After clearing the rivers in New York, Knox had to haul his artillery chain through the Berkshires and a dense pine forest called Greenwoods. Many of his crew became discouraged and Knox spent a great deal of his time cajoling them to continue the journey. After trekking through the mountains and the forest, the trip became easier since they moved on an old Indian trail. As the caravan approached Springfield, Knox rode ahead to Cambridge where he reported to Washington on January 24th that the artillery would arrive in the next few days. Knox was then informed that his appointment as a Colonel had been approved by Congress and he would head the army's artillery corps of approximately 650 men.

   Knox's mission had taken twenty-four days longer than he had predicted and his entire mission stretched to fifty-six days. Knox immediately went into putting the artillery to use but decided that the Ticonderoga cannon and mortars were insufficient for his task. He wrote to General Charles Lee, on his way to New York, with a requisition for more guns. But all the artillery in the world was useless without powder and ammunition, of which the Patriots were always short. Knox was pleased to learn that shortly after he had departed on his mission that the Americans had captured a British sloop laden with military supplies to include 3,000 shells for twelve pound guns and 4,000 shells for the six pounders. But Knox was still desperately short of powder for his guns.  On February 18th, Washington informed Knox that Connecticut was going to send them 3,000 pounds of powder.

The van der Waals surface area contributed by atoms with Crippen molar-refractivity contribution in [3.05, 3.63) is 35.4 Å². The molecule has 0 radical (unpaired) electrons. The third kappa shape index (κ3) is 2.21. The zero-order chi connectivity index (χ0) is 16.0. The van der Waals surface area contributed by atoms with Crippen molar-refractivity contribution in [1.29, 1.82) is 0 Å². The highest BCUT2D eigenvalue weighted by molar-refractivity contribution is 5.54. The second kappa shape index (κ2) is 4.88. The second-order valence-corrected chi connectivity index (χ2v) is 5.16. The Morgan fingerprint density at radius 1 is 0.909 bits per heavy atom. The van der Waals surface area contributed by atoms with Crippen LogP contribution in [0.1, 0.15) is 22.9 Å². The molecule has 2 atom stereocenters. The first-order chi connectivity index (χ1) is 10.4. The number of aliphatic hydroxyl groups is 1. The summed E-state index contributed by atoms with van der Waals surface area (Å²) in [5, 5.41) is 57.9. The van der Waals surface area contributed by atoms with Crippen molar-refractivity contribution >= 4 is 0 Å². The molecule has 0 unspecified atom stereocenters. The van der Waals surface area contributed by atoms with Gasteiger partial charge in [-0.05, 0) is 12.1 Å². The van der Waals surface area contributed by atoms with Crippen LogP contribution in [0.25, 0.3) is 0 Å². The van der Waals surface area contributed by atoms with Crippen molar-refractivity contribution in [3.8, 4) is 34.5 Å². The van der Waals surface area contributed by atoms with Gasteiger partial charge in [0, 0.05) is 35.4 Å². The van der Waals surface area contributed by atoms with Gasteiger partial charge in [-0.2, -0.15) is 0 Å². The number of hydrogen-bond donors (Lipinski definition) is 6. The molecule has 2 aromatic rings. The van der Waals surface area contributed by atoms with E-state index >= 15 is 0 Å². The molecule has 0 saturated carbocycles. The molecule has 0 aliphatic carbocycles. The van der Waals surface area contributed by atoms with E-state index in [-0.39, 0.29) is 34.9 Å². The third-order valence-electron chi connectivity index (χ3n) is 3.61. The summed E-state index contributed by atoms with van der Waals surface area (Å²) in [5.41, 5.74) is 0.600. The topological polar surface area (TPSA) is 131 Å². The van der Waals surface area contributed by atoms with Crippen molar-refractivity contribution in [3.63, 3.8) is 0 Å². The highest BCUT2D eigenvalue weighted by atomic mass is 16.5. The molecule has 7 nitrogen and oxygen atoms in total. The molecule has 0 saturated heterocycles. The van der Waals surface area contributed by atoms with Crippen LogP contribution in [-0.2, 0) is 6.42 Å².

Map of the Siege of Boston with positions prior to the seizure of Dorchester Heights
(Click on the map to enlarge it.)

   The key to driving the British from Boston was the seizure of Dorchester Heights. Knox had positiioned his cannon on three heights -  Roxbury from the South, Cobble Hill from the West, and Lechmere Point on the North. On  March 2, 1776, Knox commenced his bombardment of his home town. On March 4th, as the cannonade boomed uninterurpted, General John Thomas seized Dorchester Heights with 2000 men. Under Knox's direction, and with the help of 400 oxen, the heaviest guns seized from Ticonderoga were hauled up the hill and positioned to strike the city and the British fleet in the harbor. A British Admiral spotted the guns and notified General Howe who immediately made plans to attack the position but an unfavorable wind would not allow him to mount an amphibious assault and gave Washington time to send in additional troops to secure this position and Knox time to augment and dig in his artillery. Howe soon realized his position in Boston was hopeless and on St Patrick's Day, 1776 the British commenced to evacuate Boston.
   The lifting of the siege not only gave a much needed boost to the flagging spirits of New Englanders, it helped to bolster a national mood that believed that Independence was inevitable.

  The irony of history: While travelling to Fort Ticonderoga, Knox encountered a snowstorm and took refuge at Fort George on December 4, 1775. He was given lodging in a one room cabin which, for lack of space, he shared with a captured British officer who, along with others, was being escorted to Lancaster, Pennsylvania where a prisoner exchange would occur. Knox was dressed in civilian clothes and revealed nothing of his mission. As they sat before the fire, the two men engaged in conversation and found an attraction for each other since both loved literature and shared many passions. The officer's intelligence and personality left a lasting impression on Knox. The officer was Lt John Andre, a member of the British Army stationed in Canada.